U.S. government civilians in areas of Japan and South Korea will see a cut in post allowance in their next paycheck, according to figures released Sunday by the State Department’s Office of Allowances.
Post allowances for workers in Misawa, Zama, Yokota, Sasebo and Okinawa dropped from 35 percent to 30 percent of expendable income, which is considered pay left over after housing, savings and health care costs, the office reported. The extra money supplements paychecks and is meant to offset the cost of living overseas.
Changes in allowances are tied to national exchange rates and civilian buying habits and usually level exchange rate advantages and disadvantages for federal employees, who are paid in dollars.
Civilian allowances are updated biweekly by the State Department. The dollar amount increase varies for each U.S. civilian employee depending on salary, location and family size.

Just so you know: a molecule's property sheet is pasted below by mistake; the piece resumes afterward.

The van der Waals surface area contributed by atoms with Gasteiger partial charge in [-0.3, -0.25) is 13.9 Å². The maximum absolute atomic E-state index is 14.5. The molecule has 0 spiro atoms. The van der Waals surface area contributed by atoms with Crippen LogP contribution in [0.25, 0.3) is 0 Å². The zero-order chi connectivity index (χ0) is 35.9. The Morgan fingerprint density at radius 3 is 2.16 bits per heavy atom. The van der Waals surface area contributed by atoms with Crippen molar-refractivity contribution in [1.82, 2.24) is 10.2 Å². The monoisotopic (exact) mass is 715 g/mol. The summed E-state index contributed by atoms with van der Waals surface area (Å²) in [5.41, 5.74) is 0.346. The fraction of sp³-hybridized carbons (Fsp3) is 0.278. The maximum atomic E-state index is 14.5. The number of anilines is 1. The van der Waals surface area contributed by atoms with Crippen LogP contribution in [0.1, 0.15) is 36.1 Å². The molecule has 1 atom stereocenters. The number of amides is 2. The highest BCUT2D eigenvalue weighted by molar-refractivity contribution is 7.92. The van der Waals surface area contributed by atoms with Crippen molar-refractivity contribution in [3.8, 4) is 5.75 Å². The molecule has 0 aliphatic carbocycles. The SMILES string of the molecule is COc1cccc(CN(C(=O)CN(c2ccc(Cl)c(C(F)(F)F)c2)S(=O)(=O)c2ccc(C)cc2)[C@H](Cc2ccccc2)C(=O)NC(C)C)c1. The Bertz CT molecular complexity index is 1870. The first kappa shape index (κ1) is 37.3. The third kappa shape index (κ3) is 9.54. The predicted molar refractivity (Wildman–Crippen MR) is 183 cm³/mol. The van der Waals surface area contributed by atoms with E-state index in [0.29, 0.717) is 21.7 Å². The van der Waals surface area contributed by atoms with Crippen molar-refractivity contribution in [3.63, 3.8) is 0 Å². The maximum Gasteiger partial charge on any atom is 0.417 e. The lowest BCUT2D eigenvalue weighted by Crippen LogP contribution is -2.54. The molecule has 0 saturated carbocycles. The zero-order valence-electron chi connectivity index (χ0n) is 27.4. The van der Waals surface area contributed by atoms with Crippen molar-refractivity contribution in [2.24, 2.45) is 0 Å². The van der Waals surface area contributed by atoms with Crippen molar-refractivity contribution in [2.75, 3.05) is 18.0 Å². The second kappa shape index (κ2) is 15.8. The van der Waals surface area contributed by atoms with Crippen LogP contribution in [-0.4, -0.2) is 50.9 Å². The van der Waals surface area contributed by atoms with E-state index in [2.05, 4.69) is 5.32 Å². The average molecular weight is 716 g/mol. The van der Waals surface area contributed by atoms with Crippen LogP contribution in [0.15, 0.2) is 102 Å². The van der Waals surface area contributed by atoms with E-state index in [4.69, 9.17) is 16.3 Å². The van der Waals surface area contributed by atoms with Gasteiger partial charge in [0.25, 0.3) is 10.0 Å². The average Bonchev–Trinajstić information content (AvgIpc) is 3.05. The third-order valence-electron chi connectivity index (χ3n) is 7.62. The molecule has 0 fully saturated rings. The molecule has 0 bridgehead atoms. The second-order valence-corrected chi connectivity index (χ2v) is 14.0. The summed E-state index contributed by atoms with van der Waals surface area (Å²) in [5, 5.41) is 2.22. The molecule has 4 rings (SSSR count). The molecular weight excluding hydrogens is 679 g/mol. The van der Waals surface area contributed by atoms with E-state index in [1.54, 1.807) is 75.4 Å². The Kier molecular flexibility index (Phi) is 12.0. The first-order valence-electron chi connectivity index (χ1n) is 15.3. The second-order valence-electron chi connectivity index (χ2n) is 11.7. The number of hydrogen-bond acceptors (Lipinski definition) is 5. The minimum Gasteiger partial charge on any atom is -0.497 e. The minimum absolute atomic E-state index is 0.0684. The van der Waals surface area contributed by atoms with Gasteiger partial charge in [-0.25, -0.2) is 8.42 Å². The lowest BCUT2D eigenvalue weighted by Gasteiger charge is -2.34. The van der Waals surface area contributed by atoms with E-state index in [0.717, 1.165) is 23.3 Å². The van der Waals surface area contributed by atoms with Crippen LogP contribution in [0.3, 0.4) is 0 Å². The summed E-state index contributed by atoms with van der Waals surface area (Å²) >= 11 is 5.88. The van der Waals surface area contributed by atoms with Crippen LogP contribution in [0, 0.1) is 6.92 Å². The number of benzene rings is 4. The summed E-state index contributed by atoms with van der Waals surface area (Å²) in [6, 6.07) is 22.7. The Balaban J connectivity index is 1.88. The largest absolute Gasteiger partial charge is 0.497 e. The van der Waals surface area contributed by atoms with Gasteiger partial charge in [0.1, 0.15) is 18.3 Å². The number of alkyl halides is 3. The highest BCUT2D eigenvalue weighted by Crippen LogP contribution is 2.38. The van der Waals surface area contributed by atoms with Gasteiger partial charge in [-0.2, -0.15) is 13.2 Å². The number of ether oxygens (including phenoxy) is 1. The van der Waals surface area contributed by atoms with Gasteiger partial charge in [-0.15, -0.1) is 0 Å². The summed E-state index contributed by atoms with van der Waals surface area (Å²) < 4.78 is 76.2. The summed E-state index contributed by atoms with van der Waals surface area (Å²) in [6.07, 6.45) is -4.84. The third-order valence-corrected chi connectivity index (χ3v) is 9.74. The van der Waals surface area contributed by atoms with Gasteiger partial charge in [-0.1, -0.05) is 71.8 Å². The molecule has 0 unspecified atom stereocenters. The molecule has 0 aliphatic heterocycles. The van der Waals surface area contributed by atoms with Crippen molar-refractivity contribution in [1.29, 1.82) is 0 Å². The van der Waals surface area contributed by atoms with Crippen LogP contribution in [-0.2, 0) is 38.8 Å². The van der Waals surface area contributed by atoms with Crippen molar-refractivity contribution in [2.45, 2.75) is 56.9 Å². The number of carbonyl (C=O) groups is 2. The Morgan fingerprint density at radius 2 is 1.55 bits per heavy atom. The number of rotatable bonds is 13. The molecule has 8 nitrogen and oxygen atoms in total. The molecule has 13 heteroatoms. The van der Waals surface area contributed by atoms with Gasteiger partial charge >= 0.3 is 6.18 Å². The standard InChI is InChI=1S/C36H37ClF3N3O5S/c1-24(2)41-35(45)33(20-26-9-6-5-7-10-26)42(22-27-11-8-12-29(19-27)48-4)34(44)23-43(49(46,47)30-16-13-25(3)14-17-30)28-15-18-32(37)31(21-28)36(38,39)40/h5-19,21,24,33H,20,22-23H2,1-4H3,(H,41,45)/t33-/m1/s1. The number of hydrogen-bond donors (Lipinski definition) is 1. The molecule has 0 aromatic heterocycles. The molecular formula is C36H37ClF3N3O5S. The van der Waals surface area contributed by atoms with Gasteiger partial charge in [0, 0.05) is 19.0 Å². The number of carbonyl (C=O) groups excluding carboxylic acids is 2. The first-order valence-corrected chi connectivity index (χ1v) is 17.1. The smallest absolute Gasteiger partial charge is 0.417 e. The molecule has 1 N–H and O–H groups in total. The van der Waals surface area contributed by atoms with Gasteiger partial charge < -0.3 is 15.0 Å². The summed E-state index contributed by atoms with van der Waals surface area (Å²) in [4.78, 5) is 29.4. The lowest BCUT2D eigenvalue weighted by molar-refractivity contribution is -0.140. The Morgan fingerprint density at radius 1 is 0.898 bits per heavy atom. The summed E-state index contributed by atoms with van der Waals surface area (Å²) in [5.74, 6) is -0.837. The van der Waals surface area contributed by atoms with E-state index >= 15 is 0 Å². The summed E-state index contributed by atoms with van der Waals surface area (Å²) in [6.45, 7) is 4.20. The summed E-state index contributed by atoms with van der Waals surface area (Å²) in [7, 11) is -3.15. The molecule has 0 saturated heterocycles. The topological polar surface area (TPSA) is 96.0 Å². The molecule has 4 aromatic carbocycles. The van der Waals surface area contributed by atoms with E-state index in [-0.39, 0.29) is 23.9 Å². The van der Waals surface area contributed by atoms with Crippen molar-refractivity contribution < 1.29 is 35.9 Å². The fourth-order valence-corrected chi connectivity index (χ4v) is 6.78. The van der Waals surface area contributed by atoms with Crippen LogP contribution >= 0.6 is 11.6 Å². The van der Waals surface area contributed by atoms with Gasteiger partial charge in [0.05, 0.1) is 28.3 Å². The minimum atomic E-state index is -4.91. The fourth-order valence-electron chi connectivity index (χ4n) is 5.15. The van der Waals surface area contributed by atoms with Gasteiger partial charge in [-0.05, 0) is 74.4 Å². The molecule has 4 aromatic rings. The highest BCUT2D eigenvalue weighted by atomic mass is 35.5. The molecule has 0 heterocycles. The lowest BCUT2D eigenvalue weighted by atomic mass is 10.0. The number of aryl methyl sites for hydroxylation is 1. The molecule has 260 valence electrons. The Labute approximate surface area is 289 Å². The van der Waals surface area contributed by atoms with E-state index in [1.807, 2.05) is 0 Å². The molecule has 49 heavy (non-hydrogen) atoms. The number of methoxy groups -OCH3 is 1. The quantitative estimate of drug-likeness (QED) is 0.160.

For example, single civilian workers living in Yokota with a base salary of $32,000 per year will see their annual post allowance fall from $5,670 to $4,860.
Every four years, the State Department surveys civilian workers on their habits of spending on items such as food, housekeeping, home furnishings and equipment, clothes, transportation, health care, entertainment, books and magazines, alcohol and tobacco.
That data is compared to the cost of living in Washington, D.C., and overseas civilian workers are compensated to make their living standard comparable to that of a person with a similar salary and family size in the U.S. capital.
Allowances tables can be found at the State Department Web site, http://aoprals.state.gov.
Story via Stars & Stripes.